Raptors GM visits Ryerson to talk Canadian basketball at CIS speakers’ forum

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Leo Rautins interviewed by Sportsnet. (Photo courtesy of Ryan Skilton)

Leo Rautins used to sneak into Maple Leaf Gardens as a child to play basketball. It was the first place he saw with glass backboards. Years later, on Monday, he was back there to discuss how far Canadian basketball has come since those days.

The Canadian Basketball Speakers Forum was presented by Ryerson on March 9. It featured three panel discussions and a keynote address, with former NBA player Rautins and current Toronto Raptors general manager, Masai Ujiri, among the speakers.

The event took place on the court where Ryerson will host the Canadian Interuniversity Sport Final 8 basketball tournament, which starts on Thursday.
With the last two No. 1 overall picks in the NBA draft, Andrew Wiggins and Anthony Bennett, coming from the GTA, there was reason for optimism in Monday’s talks.

“There is so much more room for growth of the game of basketball in this country than any other sport,” said Rautins, also the former head coach of Canada’s men’s national basketball team, during the panel. “If you like what you’re seeing now — there’s a lot to like — it’s only going to get better. And that’s the exciting part for me.”

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Former U.S. college coach George Raveling was one of the speakers. (Photo courtesy of Ryan Skilton)

Part of the reason for the rise of Canadian basketball was the arrival of the Raptors in 1995, which made the game more accessible.

“When I was a kid and I wanted to play in the NBA, I rarely saw it on TV, almost never saw it in person. Now, you can go to an NBA game, you can go to a clinic with NBA players,” Rautins said in an interview prior to the panel. “Just the game itself being here is huge.”

Playing hockey requires lots of equipment and money, noted Nike Canada’s Mark Bayne during the panel, something that also worked in basketball’s favour.

“With basketball you need shoes and a ball and a hoop,” he said.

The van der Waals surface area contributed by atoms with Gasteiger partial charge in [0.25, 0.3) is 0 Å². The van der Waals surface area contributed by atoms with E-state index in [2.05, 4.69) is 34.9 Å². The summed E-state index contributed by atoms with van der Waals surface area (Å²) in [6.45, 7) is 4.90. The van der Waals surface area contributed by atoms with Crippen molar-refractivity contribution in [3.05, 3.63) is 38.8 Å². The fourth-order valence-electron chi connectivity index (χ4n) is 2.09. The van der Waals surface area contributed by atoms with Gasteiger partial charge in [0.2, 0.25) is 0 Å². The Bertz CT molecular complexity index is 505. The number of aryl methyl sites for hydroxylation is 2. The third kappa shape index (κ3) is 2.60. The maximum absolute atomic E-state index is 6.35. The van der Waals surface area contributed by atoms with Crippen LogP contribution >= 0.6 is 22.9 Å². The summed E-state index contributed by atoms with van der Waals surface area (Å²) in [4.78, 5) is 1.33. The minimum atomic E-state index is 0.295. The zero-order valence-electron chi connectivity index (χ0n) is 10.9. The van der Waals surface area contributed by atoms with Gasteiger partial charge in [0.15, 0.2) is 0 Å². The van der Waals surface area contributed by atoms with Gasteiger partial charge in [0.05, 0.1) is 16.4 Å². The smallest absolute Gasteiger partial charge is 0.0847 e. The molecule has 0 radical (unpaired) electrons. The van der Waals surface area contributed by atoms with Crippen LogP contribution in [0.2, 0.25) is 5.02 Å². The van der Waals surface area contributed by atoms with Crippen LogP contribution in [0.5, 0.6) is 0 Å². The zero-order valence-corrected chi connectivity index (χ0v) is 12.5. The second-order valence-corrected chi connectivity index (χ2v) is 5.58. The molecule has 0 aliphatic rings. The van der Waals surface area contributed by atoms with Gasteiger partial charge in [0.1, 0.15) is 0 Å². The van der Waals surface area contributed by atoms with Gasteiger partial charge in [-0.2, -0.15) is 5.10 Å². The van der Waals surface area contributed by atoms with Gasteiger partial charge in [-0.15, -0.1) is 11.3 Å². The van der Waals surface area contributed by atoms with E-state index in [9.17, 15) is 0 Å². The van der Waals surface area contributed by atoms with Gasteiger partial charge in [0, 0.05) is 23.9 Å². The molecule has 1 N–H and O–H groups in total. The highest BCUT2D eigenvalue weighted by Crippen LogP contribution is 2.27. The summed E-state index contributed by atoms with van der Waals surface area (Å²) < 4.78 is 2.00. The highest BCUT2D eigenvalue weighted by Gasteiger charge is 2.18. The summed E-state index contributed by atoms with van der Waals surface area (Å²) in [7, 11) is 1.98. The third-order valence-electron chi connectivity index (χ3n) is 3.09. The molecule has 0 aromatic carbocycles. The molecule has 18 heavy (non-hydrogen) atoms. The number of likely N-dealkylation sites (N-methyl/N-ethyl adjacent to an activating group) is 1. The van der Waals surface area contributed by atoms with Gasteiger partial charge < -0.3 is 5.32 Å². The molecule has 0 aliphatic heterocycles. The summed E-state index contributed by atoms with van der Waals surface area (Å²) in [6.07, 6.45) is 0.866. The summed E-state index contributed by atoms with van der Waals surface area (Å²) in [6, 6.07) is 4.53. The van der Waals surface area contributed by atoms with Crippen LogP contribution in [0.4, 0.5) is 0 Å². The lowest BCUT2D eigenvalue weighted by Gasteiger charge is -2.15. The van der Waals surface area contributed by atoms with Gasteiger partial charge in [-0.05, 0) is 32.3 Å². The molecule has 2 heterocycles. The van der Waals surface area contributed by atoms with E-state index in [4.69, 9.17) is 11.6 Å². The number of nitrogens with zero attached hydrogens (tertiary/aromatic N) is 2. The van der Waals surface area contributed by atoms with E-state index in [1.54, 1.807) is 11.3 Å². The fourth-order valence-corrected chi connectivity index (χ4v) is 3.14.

Canada’s diversity is also another factor in basketball’s success. The immigrant population in Canada brought with it knowledge of the sport as well as physical talent.

“Because we’re such a melting pot, we have so many tremendous athletes in this country,” Rautins said.

There could, however, be a downside to having a large immigrant population supporting the sport in Canada.

George Raveling, a former U.S. college coach who will be inducted into the Basketball Hall of Fame later this year, said some Canadians won’t necessarily cheer for their national team. He said they could have other allegiances.

“If I’m an immigrant to Canada, when my back’s up against the wall, where does my patriotism lie?” said Raveling, who referenced a game played in Canada where a large portion of the crowd was cheering Canada’s opponent.

Still, confidence from those involved with the sport in Canada was on display during the discussions.

“Basketball’s here to stay,” said Ro Russell, founder of the basketball club Grassroots Canada, “and hockey better watch out.”

The night ended with Ujiri being interviewed by ESPN broadcaster and Ryerson graduate John Saunders.

Ujiri said he doesn’t regret publicly shouting “F— Brooklyn!” prior to last season’s playoff series between the Raptors and Brooklyn Nets.

“Trust me, I ain’t taking that back. I hope we play them again and I’ll say it again,” Ujiri said with a laugh.

Though Ujiri said there will be a Canadian basketball player on the Raptors’ roster during his tenure, he didn’t name anyone.

“Basketball in Canada really, really intrigues me. There’s a bright future. Just put it this way: Canadian basketball players aspire to play for the Raptors, hopefully.”

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